Written by Chris Lesley
If you've been keeping chickens for a while now, you probably know that chicken keeping is a constant learning experience. Like any hobby, there are always things you can do to improve upon your chicken keeping.
Here are seven expert tips that every backyard chicken keeper should know when it comes to the main elements of chicken keeping such as raising baby chicks, cleaning the coop, and understanding your chickens’ behavior.
Tip #1: Get an Automatic Coop Door
One of the biggest threats to your chickens’ health and safety are predators and pests, such as raccoons and foxes. Although the devious plans of such predators can be foiled by durable coop door lock, remembering to shut and lock the coop door every night can sometimes be difficult, especially if you live a busy life.
An easy way to make sure your chickens stay safe at night is to purchase an automatic coop door opener. Chickens are creatures of habit who will return to their coop at night, meaning it’s relatively easy to set the timer on the automatic door so it closes every night at a certain time.
#2: Use Sand in the Coop Instead of Sawdust
The prospect of cleaning the coop often discourages people from owning chickens in the first place; however, there are plenty of things you can do to make cleaning the coop easier and more eco-friendly.
Instead of using sawdust or woodchips in the bottom of your coop, try using sand. Using sand instead of sawdust will make the coop smell less, make cleaning the coop easier, and produce less waste than sawdust. Even better, chickens love taking dust baths in sand!
If you choose to substitute sand for sawdust, though, make sure you purchase all-purpose sand or river sand. The sand found in sandboxes—play sand—contains lots of dust particles that can damage your chickens’ health.
#3: Keep Your Chickens Busy to Avoid Egg Eating
If one of your goals for keeping chickens is to collect fresh eggs, finding broken or eaten eggs in your coop can be discouraging. However, egg eating has some very understandable and easy-to-fix causes.
One of the main reasons chickens peck at and eat their eggs is boredom. If your chickens don’t have enough things to keep busy with, they may get into mischief and start pecking at and eating their own eggs. You can avoid this boredom by ensuring that your chickens have plenty of space in their coop, a variety of things to peck at, a space for dust baths, and multiple perches to climb onto.
Tip #4: Overestimate How Much Space Your Chickens Need
Like all animals, chickens will occasionally get into fights with one another. If you notice a lot of fighting between your chickens, consider the size of your coop. One of the main causes of chicken fights is a lack of space, so it's wise to overestimate how much space your chickens need to avoid this issue.
Not only should your coop have enough space for perches, nesting areas, and feeding areas, but it should also have enough space for your chickens to spread out, so they aren’t stacked on top of one another. The University of Minnesota recommends three to five square feet of space per bird. If chickens are kept in close confinement with one another, they’re more likely to peck at each other, which can become dangerous if left undealt with.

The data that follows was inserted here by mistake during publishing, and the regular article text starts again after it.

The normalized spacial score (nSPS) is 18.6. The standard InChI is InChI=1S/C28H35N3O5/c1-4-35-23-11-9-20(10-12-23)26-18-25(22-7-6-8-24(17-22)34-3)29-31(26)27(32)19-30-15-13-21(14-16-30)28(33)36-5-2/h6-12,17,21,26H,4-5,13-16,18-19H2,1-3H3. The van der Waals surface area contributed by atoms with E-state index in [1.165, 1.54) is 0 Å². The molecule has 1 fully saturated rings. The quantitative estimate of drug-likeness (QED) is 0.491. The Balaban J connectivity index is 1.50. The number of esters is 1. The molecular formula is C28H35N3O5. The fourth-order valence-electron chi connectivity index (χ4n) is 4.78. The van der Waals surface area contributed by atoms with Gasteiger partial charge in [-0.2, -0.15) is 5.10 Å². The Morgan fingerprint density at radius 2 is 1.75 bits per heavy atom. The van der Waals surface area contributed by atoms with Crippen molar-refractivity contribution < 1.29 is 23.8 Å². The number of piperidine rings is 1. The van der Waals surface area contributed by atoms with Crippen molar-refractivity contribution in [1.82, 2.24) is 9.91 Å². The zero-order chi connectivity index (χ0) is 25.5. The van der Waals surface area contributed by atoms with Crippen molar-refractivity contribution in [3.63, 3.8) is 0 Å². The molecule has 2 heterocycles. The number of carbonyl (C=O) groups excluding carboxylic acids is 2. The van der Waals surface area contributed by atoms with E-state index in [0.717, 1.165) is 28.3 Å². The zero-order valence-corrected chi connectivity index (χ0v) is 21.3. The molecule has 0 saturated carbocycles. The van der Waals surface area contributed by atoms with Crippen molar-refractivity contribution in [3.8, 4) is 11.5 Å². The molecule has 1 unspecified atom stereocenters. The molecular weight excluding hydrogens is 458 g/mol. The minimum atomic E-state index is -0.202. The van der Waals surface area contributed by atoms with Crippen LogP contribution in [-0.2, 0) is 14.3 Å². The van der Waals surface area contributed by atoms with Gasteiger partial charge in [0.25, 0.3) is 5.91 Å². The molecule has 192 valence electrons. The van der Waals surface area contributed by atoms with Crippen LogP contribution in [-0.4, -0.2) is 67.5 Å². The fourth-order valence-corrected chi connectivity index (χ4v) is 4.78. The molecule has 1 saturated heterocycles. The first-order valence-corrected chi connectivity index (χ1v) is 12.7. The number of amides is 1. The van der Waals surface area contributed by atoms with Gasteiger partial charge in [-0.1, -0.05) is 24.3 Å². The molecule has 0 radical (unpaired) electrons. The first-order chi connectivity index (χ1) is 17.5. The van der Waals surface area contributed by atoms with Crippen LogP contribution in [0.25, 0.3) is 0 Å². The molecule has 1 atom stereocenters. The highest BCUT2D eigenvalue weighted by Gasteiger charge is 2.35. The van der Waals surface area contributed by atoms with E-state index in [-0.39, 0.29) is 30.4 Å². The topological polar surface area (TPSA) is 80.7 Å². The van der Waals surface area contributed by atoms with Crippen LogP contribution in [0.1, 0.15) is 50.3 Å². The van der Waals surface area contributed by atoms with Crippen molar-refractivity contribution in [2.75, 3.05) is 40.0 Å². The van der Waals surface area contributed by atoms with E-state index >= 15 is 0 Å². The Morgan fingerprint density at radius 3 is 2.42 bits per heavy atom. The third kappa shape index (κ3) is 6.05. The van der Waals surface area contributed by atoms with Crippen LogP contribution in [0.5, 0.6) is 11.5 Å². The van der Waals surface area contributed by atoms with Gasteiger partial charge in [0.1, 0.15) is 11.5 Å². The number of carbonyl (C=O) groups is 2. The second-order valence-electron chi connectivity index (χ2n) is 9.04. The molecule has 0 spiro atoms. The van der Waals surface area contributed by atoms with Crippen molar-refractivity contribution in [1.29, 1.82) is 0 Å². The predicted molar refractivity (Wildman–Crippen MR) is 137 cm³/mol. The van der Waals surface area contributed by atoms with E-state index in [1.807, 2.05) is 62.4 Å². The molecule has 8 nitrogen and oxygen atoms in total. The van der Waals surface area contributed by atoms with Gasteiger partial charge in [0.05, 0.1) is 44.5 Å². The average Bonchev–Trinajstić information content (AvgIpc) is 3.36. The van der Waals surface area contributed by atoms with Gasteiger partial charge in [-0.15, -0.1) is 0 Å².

Tip #5: Purchase Vitamin Supplements
Chickens, like humans, require a balanced diet to stay healthy. Traditional chicken feed, however, doesn’t always contain enough vitamins for your birds. Vitamin deficiency in chickens can cause weakness, lethargy, poor muscle mass, trembling, and poor feathering.
In order to prevent vitamin deficiency, purchase a vitamin supplement to add to your chickens’ food every couple of weeks. Chickens and More specifically recommends buying an oyster shell supplement to avoid calcium deficiency, which can result in rubbery or soft-shelled eggs.
Tip #6: Purchase a Chick-Specific Waterer
When raising chicks, you may be tempted to save money by purchasing or using a traditional chicken waterer for your chicks. However, baby chicks require a bit more attention and care, especially in terms of keeping them warm and dry. Chicks are more likely to climb into large watering troughs and get wet and chilled, or worse, drown.
Iowa State University recommends purchasing a chick-specific waterer to use for the first few weeks of having baby chicks to prevent accidental drowning. A one-gallon chick waterer for every 50 chicks should be sufficient.
Tip #7: Monitor Humidity in the Incubator
If you want to take your chicken-keeping to a new level by incubating and hatching your own baby chicks, it’s critical to monitor the humidity in the incubator to make sure the chicks will hatch healthily. If the humidity in the incubator is too high, condensation will clog the pores on the eggshell and make the shell more permeable to contaminants than can harm your chick. If the humidity is too low, the egg will lose its internal moisture, which can kill the embryo.
To ensure a healthy hatch, purchase a forced air incubator. Forced air incubators prove to provide more accurate temperature and humidity readings, while still air incubators are often inaccurate in their readings. The humidity in the incubator should always be between 70 and 80 percent, according to Texas A&M University.
Although you may have been keeping chickens in your backyard for years, there is always room for improvement. Following these seven tips will help you to refine your hobby of chicken keeping and will ultimately help your birds to be as healthy and happy as possible.
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